1 Bezalel and Oholiab and every skillful one to whom the Lord has given skill and understanding to know how to do any work in the construction of the sanctuary shall work in accordance with all that the Lord has commanded. 2 Moses then called Bezalel and Oholiab and every skillful one to whom the Lord had given skill, everyone whose heart was stirred to come to do the work; 3 and they received from Moses all the freewill offerings that the Israelites had brought for doing the work on the sanctuary. They still kept bringing him freewill offerings every morning, 4 so that all the artisans who were doing every sort of task on the sanctuary came, each from the task being performed, 5 and said to Moses, “The people are bringing much more than enough for doing the work that the Lord has commanded us to do.” 6 So Moses gave command, and word was proclaimed throughout the camp: “No man or woman is to make anything else as an offering for the sanctuary.” So the people were restrained from bringing; 7 for what they had already brought was more than enough to do all the work.
1. The LORD had given skill and understanding to know how to do the particular work of constructing the sanctuary, and those so gifted were the ones charged with the task. How often do we fail to discern or even to trust that if God wants a thing done, He will gift and call someone to do it. Central to the work of Moses at this time was to call forth an lead those called and gifted for the necessary tasks of the moment.
2. The artisans available to accomplish the work were more than adequate. How often does the church live out of a sense of lack, struggling to find warm bodies to fill positions within the church’s programming life. In this story, the hearts of the artisans were stirred to come and do the work. HOW DO we put out the call, preach, teach, proclaim, in such a way that people will know and respond to the invitation – will know that there is room for them to bring their talent – gifted by God – for use in the Sanctuary.
3. People brought gifts because they wanted to see the sanctuary of the LORD built. So much so that Moses finally had to send aroud a message telling everyone to stop, for they had more than they could use. HOW LONG will it be before the church has that experience? WHEN will people respond with such zeal, enthusiasm, and generosity that the church has far more than it could possibly use for the ministries and work of the Kingdom of God on earth?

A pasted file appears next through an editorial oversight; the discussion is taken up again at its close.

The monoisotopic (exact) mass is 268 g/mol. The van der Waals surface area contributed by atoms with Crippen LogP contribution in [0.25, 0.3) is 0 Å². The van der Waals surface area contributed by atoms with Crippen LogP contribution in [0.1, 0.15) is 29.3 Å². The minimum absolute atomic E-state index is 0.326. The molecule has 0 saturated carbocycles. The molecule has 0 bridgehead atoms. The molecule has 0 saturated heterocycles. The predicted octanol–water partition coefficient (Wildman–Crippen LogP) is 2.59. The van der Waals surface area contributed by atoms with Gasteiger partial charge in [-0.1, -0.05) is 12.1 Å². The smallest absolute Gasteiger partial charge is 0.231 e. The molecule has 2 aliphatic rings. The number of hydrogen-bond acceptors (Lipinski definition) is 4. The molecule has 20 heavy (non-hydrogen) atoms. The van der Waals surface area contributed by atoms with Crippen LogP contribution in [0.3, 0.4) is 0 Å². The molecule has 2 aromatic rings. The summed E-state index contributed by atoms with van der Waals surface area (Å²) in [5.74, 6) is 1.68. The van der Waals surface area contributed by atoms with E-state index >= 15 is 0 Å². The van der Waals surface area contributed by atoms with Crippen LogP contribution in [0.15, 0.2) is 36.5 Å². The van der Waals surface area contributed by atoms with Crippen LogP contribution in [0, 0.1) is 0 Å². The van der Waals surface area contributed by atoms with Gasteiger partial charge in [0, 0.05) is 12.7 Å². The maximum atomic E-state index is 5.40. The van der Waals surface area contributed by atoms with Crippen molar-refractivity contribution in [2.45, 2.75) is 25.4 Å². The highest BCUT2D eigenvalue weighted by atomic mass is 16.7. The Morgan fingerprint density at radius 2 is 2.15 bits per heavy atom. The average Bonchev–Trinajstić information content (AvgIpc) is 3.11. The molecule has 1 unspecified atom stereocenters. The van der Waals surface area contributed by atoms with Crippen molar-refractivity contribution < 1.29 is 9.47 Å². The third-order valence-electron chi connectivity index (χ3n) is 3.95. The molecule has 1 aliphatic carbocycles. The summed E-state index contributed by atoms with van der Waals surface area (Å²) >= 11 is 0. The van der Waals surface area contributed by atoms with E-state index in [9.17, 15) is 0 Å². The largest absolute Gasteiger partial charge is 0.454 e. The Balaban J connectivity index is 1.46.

One of the words to describe these artisans is ‘wisdom’ (in Hebrew pronounced “chokmah”). This word also is translated ‘skill’. Interesting that in the Hebrew language in which most of the Old Testament is written, this one word has these two meanings. We would not normally connect the ideas of wisdom and skill. But, think of the work of a master carpenter, for instance. One distinction is that the master carpenter knows how to choose just the right piece of wood for the job, where I would just grab any piece that looked the right size. The master has the wisdom to ‘read’ the wood, knowing what it can and can’t do, and the task for which it is best suited. This then translates outwardly in skill, as the master carpenter shapes the piece into a beautiful collumn that will hold up far more than its own weight, because the integrity of the grain has been honored. Inner wisdom is expressed outwardly as skill. One might say of a top executive: “She is great at her job.” (evaluation of outward accomplishment) – the reality is that behind the skill, this executive has wisdom that enables her to know what to say and do at each moment, how to choose and prioritize tasks, what to leave alone or delegate, when to fight and when to withdraw. Wisdom is the inner gift, skill is the outward expression.
In what areas am I experiencing (or needing) an increase in skill, and what forms of wisdom will be required to develop those skills? What experiences, resources, relationships will I pursue in my quest to acquire the skills necessary for the tasks of ministry to which God has called me?